Mobility leader Gautrain's fast express train is ready to depart from O.R.Tambo International Airport station to Johannesburg


Industry leaders share a vision for connected mobility

Date: February 14th 2024 | Author: Catherine Goddard

Collaboration is the key ingredient for connected mobility, speakers agree at a conference staged by South Africa’s Transport Forum.

Innovation in Public Transport was the theme of the first Transport Forum virtual conference of 2024, hosted by Kuba. The event attracted an impressive line-up of speakers representing organisations at the leading edge of South Africa’s mobility industry. 

Kuba hosts respected industry figures

We were delighted to receive the presenters at our Johannesburg office. These included: Tshepo Kgobe, the newly appointed Chief Executive Officer of Gautrain Management Agency; Kagiso Khaole, General Manager of Uber’s Sub-Saharan Africa region; Rebecca Phala, National Spokesperson and Communications Manager at Santaco; and Lourens Swanepoel, Divisional Head of Transportation Planning at the City of Tshwane. 

Michael Hart, Kuba’s Chief Revenue Officer, joined by video link from London. He kicked off with a welcome to his fellow presenters and the 180+ online participants.

Accountable for today and tomorrow

Gautrain’s Tshepo Kgobe was the first to address the audience. He gave a fascinating insight into the priorities he faces as the CEO of an organisation with ambitious plans for growth and innovation. Like all CEOs, he explained, he is accountable for responding to the major issues of today and tomorrow. These include unpredictable geopolitical influences and evolving themes, such as the explosion of artificial intelligence and the journey to net zero.

He referred to environmental action being imperative, no longer a “nice to have”, and explained the ways in which Gautrain is taking proactive measures. Tshepo Kgobe acknowledged the weight of responsibility on the transport industry. He encouraged rapid adoption of clean energy and provision of sustainable, connected mobility services.

Reimagining journeys

The presentation set a tone of urgency echoed in the sessions that followed. Uber’s Kagiso Khaole spoke about the need to reimagine how people move. He said it was time to stop operating in silos, creating  a disjointed experience for users. He shared Tshepo Kgobe’s view that we must integrate multimodal journeys, and explained how Uber is doing this by unifying ticketing for planes, trains and other transport modes within a single app.

A strong theme that resonated from this presentation was the positive effect of partnerships and collaboration. Rather than rebuilding technology that already exists, he explained, we should be working with other stakeholders to deliver door-to-door transit.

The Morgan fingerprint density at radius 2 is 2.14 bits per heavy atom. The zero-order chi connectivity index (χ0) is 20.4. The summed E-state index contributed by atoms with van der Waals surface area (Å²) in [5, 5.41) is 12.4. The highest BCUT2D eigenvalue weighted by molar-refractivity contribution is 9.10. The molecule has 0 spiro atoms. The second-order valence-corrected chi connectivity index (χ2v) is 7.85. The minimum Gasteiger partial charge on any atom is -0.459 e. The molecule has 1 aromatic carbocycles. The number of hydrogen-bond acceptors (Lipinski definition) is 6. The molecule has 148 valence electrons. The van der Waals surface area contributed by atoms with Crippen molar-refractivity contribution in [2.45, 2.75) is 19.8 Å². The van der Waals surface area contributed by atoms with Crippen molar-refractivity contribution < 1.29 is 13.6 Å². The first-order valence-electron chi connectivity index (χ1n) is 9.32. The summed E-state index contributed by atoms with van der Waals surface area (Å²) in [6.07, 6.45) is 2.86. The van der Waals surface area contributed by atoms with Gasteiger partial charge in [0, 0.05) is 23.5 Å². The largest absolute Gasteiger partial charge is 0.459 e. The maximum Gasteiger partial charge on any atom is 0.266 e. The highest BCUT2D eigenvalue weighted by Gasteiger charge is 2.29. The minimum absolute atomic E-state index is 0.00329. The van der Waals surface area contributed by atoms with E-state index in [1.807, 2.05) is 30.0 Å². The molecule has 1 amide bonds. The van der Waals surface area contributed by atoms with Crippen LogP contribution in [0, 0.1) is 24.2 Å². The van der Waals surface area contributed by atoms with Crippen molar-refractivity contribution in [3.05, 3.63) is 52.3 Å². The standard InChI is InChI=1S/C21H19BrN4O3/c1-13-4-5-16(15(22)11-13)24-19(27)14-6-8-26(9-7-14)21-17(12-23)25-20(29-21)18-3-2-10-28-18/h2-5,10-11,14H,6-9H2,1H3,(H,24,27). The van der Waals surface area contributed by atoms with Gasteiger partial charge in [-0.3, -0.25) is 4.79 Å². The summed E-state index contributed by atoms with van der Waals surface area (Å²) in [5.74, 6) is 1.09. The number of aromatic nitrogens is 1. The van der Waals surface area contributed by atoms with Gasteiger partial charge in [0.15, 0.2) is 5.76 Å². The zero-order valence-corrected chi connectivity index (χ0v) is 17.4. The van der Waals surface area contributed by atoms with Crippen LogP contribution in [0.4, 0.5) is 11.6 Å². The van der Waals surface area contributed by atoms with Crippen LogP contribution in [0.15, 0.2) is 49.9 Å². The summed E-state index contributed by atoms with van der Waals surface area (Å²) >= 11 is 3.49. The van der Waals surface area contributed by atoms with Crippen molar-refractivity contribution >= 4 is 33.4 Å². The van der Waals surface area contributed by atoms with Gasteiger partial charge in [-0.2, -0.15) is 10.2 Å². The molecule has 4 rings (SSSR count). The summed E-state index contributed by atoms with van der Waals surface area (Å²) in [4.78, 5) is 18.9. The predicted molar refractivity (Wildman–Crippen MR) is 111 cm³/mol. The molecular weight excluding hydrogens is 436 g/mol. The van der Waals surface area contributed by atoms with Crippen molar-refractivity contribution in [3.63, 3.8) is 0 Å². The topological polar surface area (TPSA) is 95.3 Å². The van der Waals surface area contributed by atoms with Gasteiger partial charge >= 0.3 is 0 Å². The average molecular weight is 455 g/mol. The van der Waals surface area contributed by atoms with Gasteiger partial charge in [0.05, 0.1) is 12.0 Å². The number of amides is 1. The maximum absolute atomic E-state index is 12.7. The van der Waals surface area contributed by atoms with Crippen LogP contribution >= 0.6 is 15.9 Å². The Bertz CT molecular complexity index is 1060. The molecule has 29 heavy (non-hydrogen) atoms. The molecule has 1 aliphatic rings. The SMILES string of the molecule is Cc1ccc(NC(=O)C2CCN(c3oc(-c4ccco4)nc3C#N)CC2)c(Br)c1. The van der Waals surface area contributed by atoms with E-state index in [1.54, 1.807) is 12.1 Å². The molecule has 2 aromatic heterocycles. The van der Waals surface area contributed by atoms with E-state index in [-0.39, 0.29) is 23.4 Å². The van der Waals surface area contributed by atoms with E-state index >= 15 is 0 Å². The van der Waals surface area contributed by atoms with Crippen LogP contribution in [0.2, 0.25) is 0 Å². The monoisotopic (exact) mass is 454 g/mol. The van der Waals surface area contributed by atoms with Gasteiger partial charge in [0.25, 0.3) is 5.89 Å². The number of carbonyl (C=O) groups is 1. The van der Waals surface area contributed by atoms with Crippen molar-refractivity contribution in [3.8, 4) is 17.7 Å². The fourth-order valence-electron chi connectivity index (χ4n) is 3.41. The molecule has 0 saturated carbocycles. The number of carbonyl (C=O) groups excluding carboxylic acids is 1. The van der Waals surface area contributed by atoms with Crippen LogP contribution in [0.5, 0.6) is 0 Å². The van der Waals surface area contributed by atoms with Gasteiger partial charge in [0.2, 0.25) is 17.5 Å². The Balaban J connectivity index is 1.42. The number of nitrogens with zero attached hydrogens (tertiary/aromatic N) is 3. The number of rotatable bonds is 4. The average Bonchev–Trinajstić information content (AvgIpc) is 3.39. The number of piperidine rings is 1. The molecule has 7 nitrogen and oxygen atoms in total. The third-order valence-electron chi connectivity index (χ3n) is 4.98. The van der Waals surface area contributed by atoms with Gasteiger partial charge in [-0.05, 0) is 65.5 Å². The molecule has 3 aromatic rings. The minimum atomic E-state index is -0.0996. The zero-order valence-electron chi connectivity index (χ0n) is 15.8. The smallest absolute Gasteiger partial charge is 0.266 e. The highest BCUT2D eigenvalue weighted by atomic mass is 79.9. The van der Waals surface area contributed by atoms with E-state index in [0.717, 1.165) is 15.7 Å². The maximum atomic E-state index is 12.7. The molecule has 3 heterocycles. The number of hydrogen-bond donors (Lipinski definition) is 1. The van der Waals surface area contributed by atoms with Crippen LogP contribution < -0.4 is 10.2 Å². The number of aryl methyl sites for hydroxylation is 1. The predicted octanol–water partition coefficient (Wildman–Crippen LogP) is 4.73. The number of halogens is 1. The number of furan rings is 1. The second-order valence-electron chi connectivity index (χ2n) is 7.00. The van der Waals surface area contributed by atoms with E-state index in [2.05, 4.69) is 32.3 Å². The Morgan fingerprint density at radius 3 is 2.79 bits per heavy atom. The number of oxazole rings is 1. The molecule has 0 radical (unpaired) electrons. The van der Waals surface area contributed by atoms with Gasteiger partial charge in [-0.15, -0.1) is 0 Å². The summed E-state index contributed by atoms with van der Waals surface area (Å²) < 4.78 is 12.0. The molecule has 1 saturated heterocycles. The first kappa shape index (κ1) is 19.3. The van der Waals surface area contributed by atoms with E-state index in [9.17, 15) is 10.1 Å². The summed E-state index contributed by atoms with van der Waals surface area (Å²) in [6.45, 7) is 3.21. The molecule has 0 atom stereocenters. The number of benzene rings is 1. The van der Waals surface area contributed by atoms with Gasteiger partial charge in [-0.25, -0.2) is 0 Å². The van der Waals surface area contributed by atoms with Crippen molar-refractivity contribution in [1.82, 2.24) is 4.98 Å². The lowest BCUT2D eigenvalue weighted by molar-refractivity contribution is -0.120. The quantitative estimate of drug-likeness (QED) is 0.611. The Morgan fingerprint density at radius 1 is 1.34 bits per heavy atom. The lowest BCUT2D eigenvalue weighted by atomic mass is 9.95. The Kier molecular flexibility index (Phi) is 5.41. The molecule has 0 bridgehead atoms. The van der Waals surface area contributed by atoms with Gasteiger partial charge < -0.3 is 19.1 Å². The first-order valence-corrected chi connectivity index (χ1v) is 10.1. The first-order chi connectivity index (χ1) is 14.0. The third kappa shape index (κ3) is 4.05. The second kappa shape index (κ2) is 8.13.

Fruitful partnerships

Up next, Santaco’s Rebecca Phala spoke about innovation in the taxi industry, a cornerstone of the mobility ecosystem in South Africa, which enables 10 million commuter journeys each day. Collaboration, once more, was cited as an essential ingredient for including taxis within connected mobility networks. Rebecca Phala highlighted recent partnerships, which are supporting new initiatives, such as the use of biometric tools to assist in labour compliance and a trial of Automatic Fare Collection.

The was a perfect segway to a presentation by Kuba’s Michael Hart, who began by reflecting on the last time he addressed a Transport Focus conference back in 2020. At the time, he asserted that cash is slow to transact, costly to handle, impossible to track – and needs to be gone from mobility systems. Fast forward to 2024, he said, and not much has changed.

Despite a promising year in 2023, when two taxi associations used Kuba technology to run an AFC pilot, cash still dominates South African mobility networks. With cash comes friction, queues, inefficiency and risk to the safety of drivers and their passengers.

US mobility parallels

Michael took the audience on a journey to California and Texas, US states that have surprising parallels with South Africa. They have a high percentage of people who don’t live where they work, who depend on public transport for essential journeys. He showed how Kuba’s contactless and mobile technology, delivered in partnership with public and private entities, is making mobility more accessible and journeys more affordable.

Michael’s strong closing message was in step with Kagiso Khaole’s comments about not rebuilding technology that’s already out there. He said:

“Don’t spend time and pour money into building systems from scratch. Collaborate. Take care of defining the experience you want to bring to passengers, and we’ll take care of how it can be done.”

Cross-industry communication is vital

Closing the speaker sessions, Lourens Swanepoel from the City of Tshwane, took a look at what the future holds for public transport. He spoke of the importance of reducing the need to travel through better town planning; and of partnering with the private sector when it makes sense, as the City is doing for a Park n Ride initiative. He pressed for better communication between those responsible for delivering effective transportation. 

What can we take away from this lively event? Certainly optimism about the many mobility initiatives underway in South Africa that are challenging the way things have always been done. Kuba’s Michael Hart closed by saying, “I spoke earlier about how relatively few things have changed since I last presented to this audience. But we end on a positive note, confident in this industry’s willingness to work together and drive change.”

Catch-up on YouTube

Transport Forum’s Innovation in Public Transport conference was streamed live on YouTube, and is available to view here.